Henry Brandt Foundation
Biblical Behavior


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Biblical Speech


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Let’s just pray together before I begin to speak. Our Father, we are grateful that we can call on You and You’re always prepared to listen. And just this evening I want to pray for each person that’s come here tonight. I want to pray in particular that we might open our hearts, and let You speak to us. We do thank You for Your word, and that it is a lamp unto our feet, and that we will be led aright if we follow after it. I pray that You would help us to sense that this is Your word that we’re talking about tonight, and we pray it in Jesus’ Name. Amen.

Well, this morning I was talking to you about the way you behave. I was saying in the consulting room, and the people that end up in the consulting room, are people that are there because they can’t help but be there. You don’t make an appointment to see a counselor if you can help it. At least usually that’s the case. There is a pattern that I have observed across the years. Certain subjects that people keep bringing up all the time. One of them is the way you behave, and that’s what I was talking about this morning. And another one of the most common subjects that people bring up is the way you talk.

You either build up your own self-respect, or you’re chipping away at your own self respect, and depending a good deal on the way you talk. And so that’s what I want to share with you tonight. Now tomorrow morning I’m going to talk about what goes on underneath your skin. You know, your behavior is observable, and what you say, anybody can hear, but what goes on underneath your skin nobody can really observe for sure. And it’s under your skin that you love, and are filled with joy and peace, or you’re full of hatred and bitterness, and resentment and hostility, but nobody can see that for sure, but you know that it’s there, and so that’s going to be my subject tomorrow morning.

A look at what goes on underneath your skin tomorrow morning and tomorrow evening. Today, taking a look at the way you talk. Let me read you a few Bible verses. Proverbs 15:4 is one of them. Just listen to this, doesn’t this sound good? “A wholesome tongue.” “A wholesome tongue.” Would you describe yourself that way? Somebody that has a wholesome tongue, and around you the conversation is positive and constructive and uplifting? Well, “A wholesome tongue is a tree of life, but perverseness therein is a breech of the Spirit.”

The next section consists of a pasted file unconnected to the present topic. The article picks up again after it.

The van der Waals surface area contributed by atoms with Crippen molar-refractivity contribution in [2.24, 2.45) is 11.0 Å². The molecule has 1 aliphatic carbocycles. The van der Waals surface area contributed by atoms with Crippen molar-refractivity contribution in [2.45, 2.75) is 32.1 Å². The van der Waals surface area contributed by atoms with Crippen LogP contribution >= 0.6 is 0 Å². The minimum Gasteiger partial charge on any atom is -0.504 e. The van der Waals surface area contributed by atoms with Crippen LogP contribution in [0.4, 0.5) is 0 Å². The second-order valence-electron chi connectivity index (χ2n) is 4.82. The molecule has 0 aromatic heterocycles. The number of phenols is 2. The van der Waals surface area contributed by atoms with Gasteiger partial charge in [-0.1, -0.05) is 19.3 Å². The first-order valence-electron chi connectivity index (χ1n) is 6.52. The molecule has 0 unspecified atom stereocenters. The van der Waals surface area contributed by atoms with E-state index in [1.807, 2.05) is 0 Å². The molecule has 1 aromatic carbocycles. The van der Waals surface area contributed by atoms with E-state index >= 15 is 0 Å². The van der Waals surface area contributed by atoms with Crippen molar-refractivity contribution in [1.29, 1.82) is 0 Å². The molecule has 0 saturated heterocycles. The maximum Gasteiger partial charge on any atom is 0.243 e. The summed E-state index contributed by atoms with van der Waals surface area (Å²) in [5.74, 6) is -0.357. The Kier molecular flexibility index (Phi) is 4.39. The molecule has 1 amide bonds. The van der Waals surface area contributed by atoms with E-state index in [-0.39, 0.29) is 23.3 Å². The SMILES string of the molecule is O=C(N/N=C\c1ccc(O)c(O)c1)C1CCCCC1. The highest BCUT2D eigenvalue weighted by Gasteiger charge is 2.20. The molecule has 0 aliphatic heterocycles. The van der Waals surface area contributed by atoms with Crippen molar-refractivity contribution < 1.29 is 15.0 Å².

Colossians 4:6: “Let your speech be always with grace and seasoned with salt that you may know how to answer any man.” Wouldn’t it be good if we’d take a little more thought about what we said before we said it, and then we have this as a conscious, deliberate goal that our speak would be always with grace? Here’s a promise in Psalms 34:12, “What man is he that desireth life and loveth many days that he may see good?

I guess we all like that to be happening to us, don’t we? Let me ask the question again. “What man is he that desireth life and loveth many days that he may see good?” Well, this is what you do in order to have that kind of a life. You keep your tongue from evil, and your lips from speaking guile, and you depart from evil and do good, and seek peace, and pursue it.

Well you know there are two kinds of application of words in our lives. There’s the positive side of it. You know with words you can compliment one another, you can praise one another, and words can be comforting, and helpful, and supportive, and complimentary. On the other hand, words can cut, and tear, and hurt. And it’s this hurtful side of the use of words that comes up constantly in the consulting room.

There are a few Bible verses here that will describe what I mean when I talk about this destructive use of words. Psalm 12:2, “They speak falsehood to one another, and with flattering lips do they speak.” Jeremiah 9:8, “The tongue is a deadly arrow, and it speaks deceit, and with the mouth one speaks peace to his neighbor, but inwardly, he sets and ambush for him.” Psalms 29:20, “Do you see a man who is hasty with his words? There is more hope for a fool than there is for him.” Those are important warnings that we need to be careful about.